A-Z Gardening in Zone 3-4

For the organic gardner struggling in the short season climate


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Spring Planted Bulbs, Shrubs and Trees

garedning-a-z-058 crocus-1 We are all familiar with the bulbs that come up in the spring, like daffodils and crocus, that have to be planted in the fall in order to have blooms in the spring.  There are bulbs and other plants that can be planted in the spring that will bloom in the summer such as lilies, dahlias, Host, astilbe and many many other flowering plants.

Spring is the best time to plant fruit trees, shrubs, berry bushes, strawberries and landscape plants because you find out almost immediately whether or not they have survived or need to be replaced.

Here is a list of catalogs that sell spring planted bulbs, flowers, shrubs and trees.

Michigan Bulb Co. McClure & Zimmerman High Country Gardens, Select Seeds K.Van Bourgondien & sons, inc. whole sale catalog,   Van BourgondienFarmer Seed and Nursery Stark Bro’s.


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Rhubarb

Rhubarb, the first fruit of spring

A few weeks ago we moved our rhubarb bed to a new location, next to the herb garden. Each plant made many divisions, some only partial roots. Rhubarb is one of those plants that you can do just about anything to and it will still grow and produce. We decided to leave a few plants in place at the old location so we would have rhubarb to make into pies, crisps or just to eat raw or stewed, while the new bed takes hold.

The remnants of the old rhubarb bed

The leaves of this plant are highly poisonous and should never be fed to any animal or bird. It’s best to cut off the leaves while in the rhubarb bed and tuck them under the mulch to decompose and compost. The stalk is what is used for eating, canning or freezing. You can freeze the cut up stalk without blanching, it keeps very well this way. I have found that the best way to harvest it is to simply grab on to a stalk and pull. If it wont come out just cut it off with a knife as close to the plant as possible. You can substitute rhubarb for tart apples in most recipes.

Some people think that rhubarb should only be eaten in spring, however, Linda and I harvest it right up to the fall frost. If kept heavily mulched with straw, it will keep producing all summer long. Quality usually remains consistent if kept well watered in a dry summer.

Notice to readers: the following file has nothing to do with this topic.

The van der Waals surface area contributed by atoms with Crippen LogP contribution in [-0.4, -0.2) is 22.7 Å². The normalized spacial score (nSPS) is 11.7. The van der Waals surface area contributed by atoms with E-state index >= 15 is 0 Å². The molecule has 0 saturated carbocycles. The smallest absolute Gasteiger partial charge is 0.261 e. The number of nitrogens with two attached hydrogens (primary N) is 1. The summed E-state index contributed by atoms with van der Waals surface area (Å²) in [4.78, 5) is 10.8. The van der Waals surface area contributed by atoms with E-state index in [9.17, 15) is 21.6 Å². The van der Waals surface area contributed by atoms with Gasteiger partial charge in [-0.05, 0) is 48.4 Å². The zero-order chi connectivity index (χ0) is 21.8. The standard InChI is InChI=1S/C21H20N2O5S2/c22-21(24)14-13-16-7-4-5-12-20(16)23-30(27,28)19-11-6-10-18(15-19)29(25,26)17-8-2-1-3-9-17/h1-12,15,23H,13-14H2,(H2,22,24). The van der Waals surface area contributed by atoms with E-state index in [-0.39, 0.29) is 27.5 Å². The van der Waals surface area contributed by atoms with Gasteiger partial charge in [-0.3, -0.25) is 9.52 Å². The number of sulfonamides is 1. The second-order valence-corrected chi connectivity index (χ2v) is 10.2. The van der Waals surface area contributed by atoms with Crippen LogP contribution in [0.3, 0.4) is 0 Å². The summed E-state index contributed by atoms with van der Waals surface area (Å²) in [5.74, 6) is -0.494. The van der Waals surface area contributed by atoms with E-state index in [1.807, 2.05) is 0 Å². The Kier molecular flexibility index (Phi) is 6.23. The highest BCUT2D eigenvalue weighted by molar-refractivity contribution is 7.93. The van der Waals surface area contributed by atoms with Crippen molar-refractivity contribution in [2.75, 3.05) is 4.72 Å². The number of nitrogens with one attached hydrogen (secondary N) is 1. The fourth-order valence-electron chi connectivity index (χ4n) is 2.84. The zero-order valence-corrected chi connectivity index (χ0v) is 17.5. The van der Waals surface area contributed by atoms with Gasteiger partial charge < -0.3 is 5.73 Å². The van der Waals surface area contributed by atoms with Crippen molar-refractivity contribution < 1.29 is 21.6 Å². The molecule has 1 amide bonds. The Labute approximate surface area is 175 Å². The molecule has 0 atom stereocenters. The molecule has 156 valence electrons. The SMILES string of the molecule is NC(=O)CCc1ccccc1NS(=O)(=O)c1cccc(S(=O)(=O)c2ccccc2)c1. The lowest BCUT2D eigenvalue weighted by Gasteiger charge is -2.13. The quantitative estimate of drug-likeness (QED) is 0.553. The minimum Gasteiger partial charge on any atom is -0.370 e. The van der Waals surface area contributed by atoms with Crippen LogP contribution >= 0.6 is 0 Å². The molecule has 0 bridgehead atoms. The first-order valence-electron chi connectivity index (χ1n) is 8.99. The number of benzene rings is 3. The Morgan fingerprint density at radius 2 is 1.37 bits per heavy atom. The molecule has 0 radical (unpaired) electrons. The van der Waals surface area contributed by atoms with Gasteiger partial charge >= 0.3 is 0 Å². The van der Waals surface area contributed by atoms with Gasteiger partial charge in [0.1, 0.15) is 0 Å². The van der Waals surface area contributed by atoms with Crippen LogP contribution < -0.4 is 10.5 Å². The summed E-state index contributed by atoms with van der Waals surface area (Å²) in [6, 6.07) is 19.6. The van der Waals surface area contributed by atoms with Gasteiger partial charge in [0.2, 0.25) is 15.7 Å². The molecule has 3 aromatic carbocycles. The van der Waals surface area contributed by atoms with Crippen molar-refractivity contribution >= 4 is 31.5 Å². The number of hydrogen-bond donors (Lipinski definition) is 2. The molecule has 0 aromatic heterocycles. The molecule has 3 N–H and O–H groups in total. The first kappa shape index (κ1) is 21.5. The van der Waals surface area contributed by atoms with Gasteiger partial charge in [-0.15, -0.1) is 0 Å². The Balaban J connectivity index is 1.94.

Catalogs that sell rhubarb seeds or plants. Jung Quality Seeds, Gurney’s Seed and Nursery Co., Miller Nurseries, Johnny’s Slected Seeds, The Cook’s Garden, Henry Field’s, Burpee, Michigan Bulb Co..


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It’s Official!

Tim bringing back the tiller from a spring tune up at his house.

Spring has arrived in zone 3-4, the tree frogs have started peeping. I really enjoy laying in bed at night listening to the peepers, it’s music to my ears. This is my favorite time of year. I know that spring has arrived and that soon we will be planting the garden. We may still have at least two more snow events before May. On occasion we have had significant snow in May. I’ve gone to bed when the temperature was in the 50’s and woke up to 6″ of snow on the ground on May 16 th. We had to jump out of bed and run outside to shake the snow off the fruit trees in order to keep the damage to a minimum. Snow in May usually melts by the afternoon although I remember one time it staying on the ground for about 2 days.

Linda came over on April 7 th and we planted the peas and lettuce in the garden. We usually plant peas on Good Friday, however, this Good Friday was on March 21st, and the garden was covered with ice and snow. We also started our herbs, leeks and bunching onions. We will transplant the leeks and bunching onions when they get big enough. They are frost hardy so it doesn’t matter when you transplant them into the garden. The herbs were put on the germination stand until they come up and then will go on the front porch until they can go into the greenhouse.

The daffodils are peeking up out of the ground and the crocus are blooming. Thank goodness for crocus, it’s so nice to have such bright and deep colors when everything is so drab. Last fall I planted 80 crocus in my front yard flower bed, it’s 5’x10′. That bed also has daffodils and is planted with annuals in June for summer color.

It’s also time to prune the apple trees, blueberry bushes and ornamentals. From here on out, life gets very busy.


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The Garden In Winter

January: Sleeping under the snow are carrots, parsnips, garlic, asparagus and potatoes.

Time to get out the seed catalogs and plan the garden for next spring. Last fall, my friend Linda and I, planted some some of our potato crop to see if we could get a jump on our spring planting. Every year we get volunteer potato sprouts from the potatoes we missed when harvesting. Since potatoes are native to the Andes mountains, we thought we would give it a try.

If you are new to gardening, it’s time to do some really serious planning to get the most out of your efforts, to get the soil ready for planting, and to decide what you are going to plant. It can be a challenge to garden in a short season but with a little planning you can have a really good vegetable, fruit harvest, or flower garden. You won’t be able to grow everything you want. Don’t believe those seed catalogs that tempt you with things like sub-zero peaches or other plants that normally grow in zone 5 or higher. In my 40 years of gardening in the short season, zone 3-4, I have found that they are not worth the time, hard work or energy. If you live in a river valley or near a lake you will have 6 weeks more season, 3 in spring and 3 in fall, and you could try to grow some of those sub-zero plants. The closer you are to a lake the more protection you will have from a frost.

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